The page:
Why Marines in Last of the Annamese?

As I noted in a recent post, I write by unleashing my unconscious and let the characters live out their lives before me. All I do is write down what I see. I’m so often unaware of a theme in my stories until a reader calls my attention to it. A friend recently pointed out to me that some of the most important characters in Last of the Annamese are Marines. That surprised me. I didn’t set out to write about Marines, but apparently the story dictated their allegiance.

Chuck Griffin, the protagonist of Last of the Annamese, is a retired Marine. He was ostensibly estranged from his son, Ben, because Ben chose to join the army instead of becoming a Marine. That’s how strong Chuck’s bond to the Marine Corps is.

Chuck’s housemate and closest friend in Saigon is Ike, a Marine captain who is assigned to the U.S. Embassy. To me, Ike is typical of so many Marines I worked with in Vietnam. He is an honorable man whose motto is “Do what you have to do, whatever it takes.”

Chuck’s closest associate among the South Vietnamese is a Marine Colonel named Pham Ngoc Thanh. Unlike some of the Joint General Staff generals Thanh serves under, he is incorruptible and devoted to his country which he calls An Nam (an ancient name for Vietnam which means “peace in the south”).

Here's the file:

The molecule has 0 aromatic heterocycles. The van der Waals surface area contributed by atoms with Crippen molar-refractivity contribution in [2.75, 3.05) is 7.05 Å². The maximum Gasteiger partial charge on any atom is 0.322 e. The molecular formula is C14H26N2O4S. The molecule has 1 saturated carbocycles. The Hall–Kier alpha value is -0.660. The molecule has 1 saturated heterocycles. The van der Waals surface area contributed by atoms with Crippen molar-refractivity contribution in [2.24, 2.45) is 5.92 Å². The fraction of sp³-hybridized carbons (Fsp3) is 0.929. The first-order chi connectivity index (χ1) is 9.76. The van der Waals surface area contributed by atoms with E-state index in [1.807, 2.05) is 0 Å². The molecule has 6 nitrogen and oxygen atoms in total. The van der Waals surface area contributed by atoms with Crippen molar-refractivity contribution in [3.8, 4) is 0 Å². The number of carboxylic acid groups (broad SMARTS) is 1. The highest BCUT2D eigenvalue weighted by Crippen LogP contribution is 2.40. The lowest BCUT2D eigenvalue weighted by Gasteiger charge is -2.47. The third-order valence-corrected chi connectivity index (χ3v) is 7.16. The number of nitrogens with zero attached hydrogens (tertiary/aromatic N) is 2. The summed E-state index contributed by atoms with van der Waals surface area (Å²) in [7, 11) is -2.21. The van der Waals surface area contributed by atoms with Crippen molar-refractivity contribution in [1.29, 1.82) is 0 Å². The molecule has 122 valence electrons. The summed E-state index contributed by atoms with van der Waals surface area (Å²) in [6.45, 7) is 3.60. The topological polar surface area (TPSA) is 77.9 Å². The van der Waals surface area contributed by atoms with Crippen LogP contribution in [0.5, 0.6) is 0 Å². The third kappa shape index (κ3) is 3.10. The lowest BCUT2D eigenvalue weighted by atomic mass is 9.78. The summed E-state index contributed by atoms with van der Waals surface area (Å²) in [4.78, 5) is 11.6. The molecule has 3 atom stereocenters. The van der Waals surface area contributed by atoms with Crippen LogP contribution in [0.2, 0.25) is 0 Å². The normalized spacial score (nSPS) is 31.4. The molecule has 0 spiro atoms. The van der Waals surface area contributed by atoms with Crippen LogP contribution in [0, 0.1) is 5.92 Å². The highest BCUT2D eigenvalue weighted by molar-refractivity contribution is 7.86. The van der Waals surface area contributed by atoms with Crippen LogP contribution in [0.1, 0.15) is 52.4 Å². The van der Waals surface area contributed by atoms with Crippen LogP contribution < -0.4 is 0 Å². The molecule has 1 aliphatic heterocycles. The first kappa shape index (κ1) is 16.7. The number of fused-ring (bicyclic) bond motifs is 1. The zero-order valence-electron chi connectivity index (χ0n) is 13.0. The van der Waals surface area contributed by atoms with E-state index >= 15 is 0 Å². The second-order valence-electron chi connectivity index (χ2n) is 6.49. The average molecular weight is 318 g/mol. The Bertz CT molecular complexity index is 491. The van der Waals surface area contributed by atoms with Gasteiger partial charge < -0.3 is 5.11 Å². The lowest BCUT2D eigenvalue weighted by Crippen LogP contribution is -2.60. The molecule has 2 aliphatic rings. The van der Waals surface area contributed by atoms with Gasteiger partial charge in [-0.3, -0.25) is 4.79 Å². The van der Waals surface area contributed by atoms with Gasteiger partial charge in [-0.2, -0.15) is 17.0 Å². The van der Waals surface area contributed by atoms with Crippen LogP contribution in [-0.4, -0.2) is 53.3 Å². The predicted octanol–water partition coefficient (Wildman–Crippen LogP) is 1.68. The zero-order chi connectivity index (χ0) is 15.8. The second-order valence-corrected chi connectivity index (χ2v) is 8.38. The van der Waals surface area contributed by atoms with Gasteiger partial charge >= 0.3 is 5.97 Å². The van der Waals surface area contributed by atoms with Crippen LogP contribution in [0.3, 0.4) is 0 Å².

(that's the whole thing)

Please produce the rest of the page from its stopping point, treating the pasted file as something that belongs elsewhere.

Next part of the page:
All three of these characters are called upon to do what they have to do, whatever it takes, even if it means giving up their lives. I suspect they turned out to be Marines because of that.

I wrote an earlier post about Marines and talked about General Al Gray who saved my life during the fall of Saigon and went on to become the Commandant of the U.S. Marine Corps. General Gray never articulated his leadership principles to me. But three things stood out: (1) accomplishing the mission was always his first priority; (2) taking care of his followers was a very close second, and (3) never asking a follower to do anything or take any risks that the leader wouldn’t do or take undergirded everything he did. As a result, his Marines were devoted to him and would follow his orders, even if that meant giving up their lives.

So in some ways, General Gray was the model for the Marines I wrote about in Last of the Annamese. I couldn’t have chosen better. Maybe letting the unconscious lead the way is the best way for a novelist to write.

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